Hauled up before parliament, she has called the ministry a "castle full of demons," explained that her decision not to see Armitage was the result of physical and mental stress, and charged the bureaucrats with intimidating her. "Is there anyone who could really intimidate you?" one lawmaker snapped back.
The drama has left many Japanese glued to their televisions. Viewer ratings for normally staid parliamentary hearings have doubled since the administration came to power, with Tanaka singled out for her fiery speeches, imperious body language and use of the phrase "Give me a break."
In one recent session she even cut short questioning by snapping: "Hold on, I have to go to the bathroom."
Analysts say resistance to change by entrenched bureaucrats is enormous and that Japan stands to benefit at the hands of elected officials who exert more control. In the past, Japanese foreign ministers have been "pets" of the powerful civil servants, Kenichi Ito, president of the Japan Forum on International Relations, wrote in a newspaper column.
That said, even supporters say Tanaka is difficult to work for and would arguably be much more effective if she mixed some honey with the vinegar.
"She's a lonely queen who's backed up by the media," says Katsuhiko Shirakawa, a fellow lawmaker from Niigata prefecture. "We're just seeing an image."
Shunjiro Ishizuka, a retired journalist who has known her for more than 30 years, however, says she's very intelligent, kind and loyal.
Pundits trace many of her strengths and weaknesses back to her late father, whom she adored. When Makiko Tanaka was 3, her older brother died, prompting her father to transfer many of his expectations to her. "He raised me almost as though I was his son," Tanaka said in a 1991 interview.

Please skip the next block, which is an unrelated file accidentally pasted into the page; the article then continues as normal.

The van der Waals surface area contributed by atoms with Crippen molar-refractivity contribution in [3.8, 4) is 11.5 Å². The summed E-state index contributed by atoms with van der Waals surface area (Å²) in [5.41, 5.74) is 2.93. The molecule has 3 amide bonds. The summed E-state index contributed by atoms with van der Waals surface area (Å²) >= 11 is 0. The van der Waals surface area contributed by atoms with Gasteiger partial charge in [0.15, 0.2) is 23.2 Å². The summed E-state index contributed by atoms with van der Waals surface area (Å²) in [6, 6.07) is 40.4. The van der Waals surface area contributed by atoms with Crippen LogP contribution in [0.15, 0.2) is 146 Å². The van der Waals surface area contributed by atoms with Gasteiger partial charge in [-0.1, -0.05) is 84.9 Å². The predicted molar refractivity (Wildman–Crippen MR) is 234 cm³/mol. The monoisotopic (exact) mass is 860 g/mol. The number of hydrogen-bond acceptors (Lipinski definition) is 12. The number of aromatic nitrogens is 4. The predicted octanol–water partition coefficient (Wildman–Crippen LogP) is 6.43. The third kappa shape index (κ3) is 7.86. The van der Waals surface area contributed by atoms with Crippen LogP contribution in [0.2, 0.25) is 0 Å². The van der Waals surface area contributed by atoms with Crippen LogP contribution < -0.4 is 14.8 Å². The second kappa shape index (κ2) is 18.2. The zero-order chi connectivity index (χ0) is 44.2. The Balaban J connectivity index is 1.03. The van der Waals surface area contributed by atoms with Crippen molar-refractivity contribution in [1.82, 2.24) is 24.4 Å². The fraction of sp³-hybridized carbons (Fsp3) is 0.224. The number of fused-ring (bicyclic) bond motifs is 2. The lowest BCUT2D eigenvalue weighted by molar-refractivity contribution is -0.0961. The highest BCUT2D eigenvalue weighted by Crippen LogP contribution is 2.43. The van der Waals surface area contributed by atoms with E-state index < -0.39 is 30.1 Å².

By most accounts, Kakuei Tanaka indulged his headstrong daughter. In one story, several politicians arrived at the house to see her, then 4 or 5, sliding down the banister stark naked.
But he adored her, always found time to check her homework, answer her questions and debate with her. In contrast to her often blunt approach, he was a master at gentle persuasion and understatement. At times he called her a fighting cock, an unbroken horse and his domestic opposition. "Father's Lofty Ideals Should Guide Tanaka," said one recent headline.
When she was 14, she told her father she was going to school in the United States. He reportedly slapped her. She didn't wince and after a six-month standoff got her way, eventually graduating from a Quaker high school in Pennsylvania.
When she got married, her father took her husband, Naoki, aside and said: "It's like you're marrying a man. If you're expecting her to cook or iron for you, you'd better forget it."
In 1974, two years after her father became prime minister, Makiko Tanaka and her mother were humiliated when the news broke that he had two mistresses and several illegitimate children. When he died in 1993, Tanaka refused to let her half-siblings attend her father's funeral.
Tanaka was elected a lawmaker from Niigata a few months before her father's death. While the Tanaka name certainly helped, she ran as an independent and campaigned aggressively on family, medical and aging issues, describing her own frustration at caring simultaneously for her father, husband and children.
Since then, she's been reelected twice. Her supporters say she's learned from the master--her father--and shouldn't be underestimated.
But critics counter that she's now in one of the most difficult spots of her career. "The bureaucrats' knives are out. A line's been crossed," says one senior Western diplomat.
Her talents as an agitator and powerful speaker also work better on offense than defense, adds political analyst Hisayuki Miyake. She'll need to improve all aspects of her game, analysts say, if she hopes to achieve what many believe is her ultimate ambition--to become Japan's first female prime minister.
Hisako Ueno in The Times' Tokyo Bureau contributed to this report.